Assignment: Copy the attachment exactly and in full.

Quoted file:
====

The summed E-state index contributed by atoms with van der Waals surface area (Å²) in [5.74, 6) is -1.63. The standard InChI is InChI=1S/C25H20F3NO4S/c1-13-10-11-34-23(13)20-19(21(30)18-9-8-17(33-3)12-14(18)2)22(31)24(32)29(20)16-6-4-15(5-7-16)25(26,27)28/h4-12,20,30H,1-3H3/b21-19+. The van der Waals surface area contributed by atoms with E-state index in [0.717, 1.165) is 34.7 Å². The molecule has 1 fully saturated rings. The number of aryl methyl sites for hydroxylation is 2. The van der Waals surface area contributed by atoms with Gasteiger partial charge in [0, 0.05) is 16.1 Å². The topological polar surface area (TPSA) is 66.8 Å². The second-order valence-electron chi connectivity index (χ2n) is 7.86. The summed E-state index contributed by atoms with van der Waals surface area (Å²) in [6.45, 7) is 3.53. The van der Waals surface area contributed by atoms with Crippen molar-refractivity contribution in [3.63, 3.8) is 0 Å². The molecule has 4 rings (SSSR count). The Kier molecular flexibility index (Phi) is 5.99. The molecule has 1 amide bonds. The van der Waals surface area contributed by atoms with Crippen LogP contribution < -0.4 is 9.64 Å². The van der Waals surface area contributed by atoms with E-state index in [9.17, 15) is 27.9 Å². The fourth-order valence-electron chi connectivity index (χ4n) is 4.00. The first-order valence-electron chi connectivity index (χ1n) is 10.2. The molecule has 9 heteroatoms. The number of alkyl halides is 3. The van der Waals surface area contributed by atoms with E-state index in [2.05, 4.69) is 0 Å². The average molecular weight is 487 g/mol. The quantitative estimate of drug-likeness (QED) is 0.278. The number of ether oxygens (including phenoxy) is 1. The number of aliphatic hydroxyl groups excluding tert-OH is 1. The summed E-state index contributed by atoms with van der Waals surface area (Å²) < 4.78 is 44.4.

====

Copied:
The summed E-state index contributed by atoms with van der Waals surface area (Å²) in [5.74, 6) is -1.63. The standard InChI is InChI=1S/C25H20F3NO4S/c1-13-10-11-34-23(13)20-19(21(30)18-9-8-17(33-3)12-14(18)2)22(31)24(32)29(20)16-6-4-15(5-7-16)25(26,27)28/h4-12,20,30H,1-3H3/b21-19+. The van der Waals surface area contributed by atoms with E-state index in [0.717, 1.165) is 34.7 Å². The molecule has 1 fully saturated rings. The number of aryl methyl sites for hydroxylation is 2. The van der Waals surface area contributed by atoms with Gasteiger partial charge in [0, 0.05) is 16.1 Å². The topological polar surface area (TPSA) is 66.8 Å². The second-order valence-electron chi connectivity index (χ2n) is 7.86. The summed E-state index contributed by atoms with van der Waals surface area (Å²) in [6.45, 7) is 3.53. The van der Waals surface area contributed by atoms with Crippen molar-refractivity contribution in [3.63, 3.8) is 0 Å². The molecule has 4 rings (SSSR count). The Kier molecular flexibility index (Phi) is 5.99. The molecule has 1 amide bonds. The van der Waals surface area contributed by atoms with Crippen LogP contribution < -0.4 is 9.64 Å². The van der Waals surface area contributed by atoms with E-state index in [9.17, 15) is 27.9 Å². The fourth-order valence-electron chi connectivity index (χ4n) is 4.00. The first-order valence-electron chi connectivity index (χ1n) is 10.2. The molecule has 9 heteroatoms. The number of alkyl halides is 3. The van der Waals surface area contributed by atoms with E-state index in [2.05, 4.69) is 0 Å². The average molecular weight is 487 g/mol. The quantitative estimate of drug-likeness (QED) is 0.278. The number of ether oxygens (including phenoxy) is 1. The number of aliphatic hydroxyl groups excluding tert-OH is 1. The summed E-state index contributed by atoms with van der Waals surface area (Å²) < 4.78 is 44.4.